View Article: PubMed Central - PubMed

Affiliation: Department of Environmental and Occupational Health, School of Public Health, Rutgers, The State University of New Jersey, Piscataway, New Jersey, USA.

ABSTRACT

Background: As a result of climate change, the frequency of extreme temperature events is expected to increase, and such events are associated with increased morbidity and mortality. Vulnerability patterns, and corresponding adaptation strategies, are most usefully conceptualized at a local level.

Methods: We used a case-only analysis to examine subject and neighborhood characteristics that modified the association between heat waves and mortality. All deaths of New York City residents from 2000 through 2011 were included in this analysis. Meteorological data were obtained from the National Climatic Data Center. Modifying characteristics were obtained from the death record and geographic data sets.

Results: A total of 234,042 adult deaths occurred during the warm season of our study period. Compared with other warm-season days, deaths during heat waves were more likely to occur in black (non-Hispanic) individuals than other race/ethnicities [odds ratio (OR) = 1.08; 95% CI: 1.03, 1.12], more likely to occur at home than in institutions and hospital settings (OR = 1.11; 95% CI: 1.06, 1.16), and more likely among those living in census tracts that received greater public assistance (OR = 1.05; 95% CI: 1.01, 1.09). Finally, deaths during heat waves were more likely among residents in areas of the city with higher relative daytime summer surface temperature and less likely among residents living in areas with more green space.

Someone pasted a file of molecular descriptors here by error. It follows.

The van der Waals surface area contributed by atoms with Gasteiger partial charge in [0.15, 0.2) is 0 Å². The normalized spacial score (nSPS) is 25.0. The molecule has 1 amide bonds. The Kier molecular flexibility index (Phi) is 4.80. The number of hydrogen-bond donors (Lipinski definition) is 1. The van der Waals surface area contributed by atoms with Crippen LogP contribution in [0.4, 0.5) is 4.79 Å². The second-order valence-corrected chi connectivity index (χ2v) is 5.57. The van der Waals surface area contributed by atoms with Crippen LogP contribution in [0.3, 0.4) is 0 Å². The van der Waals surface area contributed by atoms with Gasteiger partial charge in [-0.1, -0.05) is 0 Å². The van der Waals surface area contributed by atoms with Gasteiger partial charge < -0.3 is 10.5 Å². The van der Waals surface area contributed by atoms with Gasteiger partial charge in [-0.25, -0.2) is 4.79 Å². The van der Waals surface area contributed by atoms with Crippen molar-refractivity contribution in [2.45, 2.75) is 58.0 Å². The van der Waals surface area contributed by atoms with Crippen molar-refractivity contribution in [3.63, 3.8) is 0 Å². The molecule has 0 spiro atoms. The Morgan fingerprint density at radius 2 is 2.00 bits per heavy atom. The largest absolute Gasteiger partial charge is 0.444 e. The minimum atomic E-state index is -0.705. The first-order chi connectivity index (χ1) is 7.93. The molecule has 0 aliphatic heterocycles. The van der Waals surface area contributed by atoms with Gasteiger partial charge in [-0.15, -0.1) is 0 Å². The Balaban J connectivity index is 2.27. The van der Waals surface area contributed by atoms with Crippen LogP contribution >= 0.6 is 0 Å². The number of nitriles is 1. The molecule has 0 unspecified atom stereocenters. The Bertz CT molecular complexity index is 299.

Conclusion: Mortality during heat waves varies widely within a city. Understanding which individuals and neighborhoods are most vulnerable can help guide local preparedness efforts.

No MeSH data available.


Related in: MedlinePlus